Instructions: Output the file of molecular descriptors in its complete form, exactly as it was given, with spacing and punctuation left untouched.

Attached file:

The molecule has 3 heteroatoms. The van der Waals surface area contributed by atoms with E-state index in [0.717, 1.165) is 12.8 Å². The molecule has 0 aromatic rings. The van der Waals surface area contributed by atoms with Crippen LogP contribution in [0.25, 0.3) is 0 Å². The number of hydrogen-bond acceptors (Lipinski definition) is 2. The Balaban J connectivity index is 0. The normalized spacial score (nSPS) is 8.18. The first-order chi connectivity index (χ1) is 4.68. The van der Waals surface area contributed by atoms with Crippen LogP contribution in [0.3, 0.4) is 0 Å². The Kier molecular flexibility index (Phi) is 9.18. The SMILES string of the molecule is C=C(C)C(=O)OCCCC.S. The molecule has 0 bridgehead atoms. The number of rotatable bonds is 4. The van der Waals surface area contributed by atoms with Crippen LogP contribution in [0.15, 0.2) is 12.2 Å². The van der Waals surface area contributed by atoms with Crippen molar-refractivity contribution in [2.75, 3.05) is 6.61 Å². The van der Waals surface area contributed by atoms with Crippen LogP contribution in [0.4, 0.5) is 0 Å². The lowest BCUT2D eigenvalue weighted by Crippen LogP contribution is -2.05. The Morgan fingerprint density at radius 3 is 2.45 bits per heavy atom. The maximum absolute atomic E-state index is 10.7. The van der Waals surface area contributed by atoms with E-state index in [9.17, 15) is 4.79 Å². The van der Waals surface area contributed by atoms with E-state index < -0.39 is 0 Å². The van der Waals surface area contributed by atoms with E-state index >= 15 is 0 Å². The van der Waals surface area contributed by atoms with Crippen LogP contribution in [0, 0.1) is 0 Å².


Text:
The molecule has 3 heteroatoms. The van der Waals surface area contributed by atoms with E-state index in [0.717, 1.165) is 12.8 Å². The molecule has 0 aromatic rings. The van der Waals surface area contributed by atoms with Crippen LogP contribution in [0.25, 0.3) is 0 Å². The number of hydrogen-bond acceptors (Lipinski definition) is 2. The Balaban J connectivity index is 0. The normalized spacial score (nSPS) is 8.18. The first-order chi connectivity index (χ1) is 4.68. The van der Waals surface area contributed by atoms with Crippen LogP contribution in [0.3, 0.4) is 0 Å². The Kier molecular flexibility index (Phi) is 9.18. The SMILES string of the molecule is C=C(C)C(=O)OCCCC.S. The molecule has 0 bridgehead atoms. The number of rotatable bonds is 4. The van der Waals surface area contributed by atoms with Crippen LogP contribution in [0.15, 0.2) is 12.2 Å². The van der Waals surface area contributed by atoms with Crippen molar-refractivity contribution in [2.75, 3.05) is 6.61 Å². The van der Waals surface area contributed by atoms with Crippen LogP contribution in [0.4, 0.5) is 0 Å². The lowest BCUT2D eigenvalue weighted by Crippen LogP contribution is -2.05. The Morgan fingerprint density at radius 3 is 2.45 bits per heavy atom. The maximum absolute atomic E-state index is 10.7. The van der Waals surface area contributed by atoms with E-state index in [9.17, 15) is 4.79 Å². The van der Waals surface area contributed by atoms with E-state index < -0.39 is 0 Å². The van der Waals surface area contributed by atoms with E-state index >= 15 is 0 Å². The van der Waals surface area contributed by atoms with Crippen LogP contribution in [0, 0.1) is 0 Å².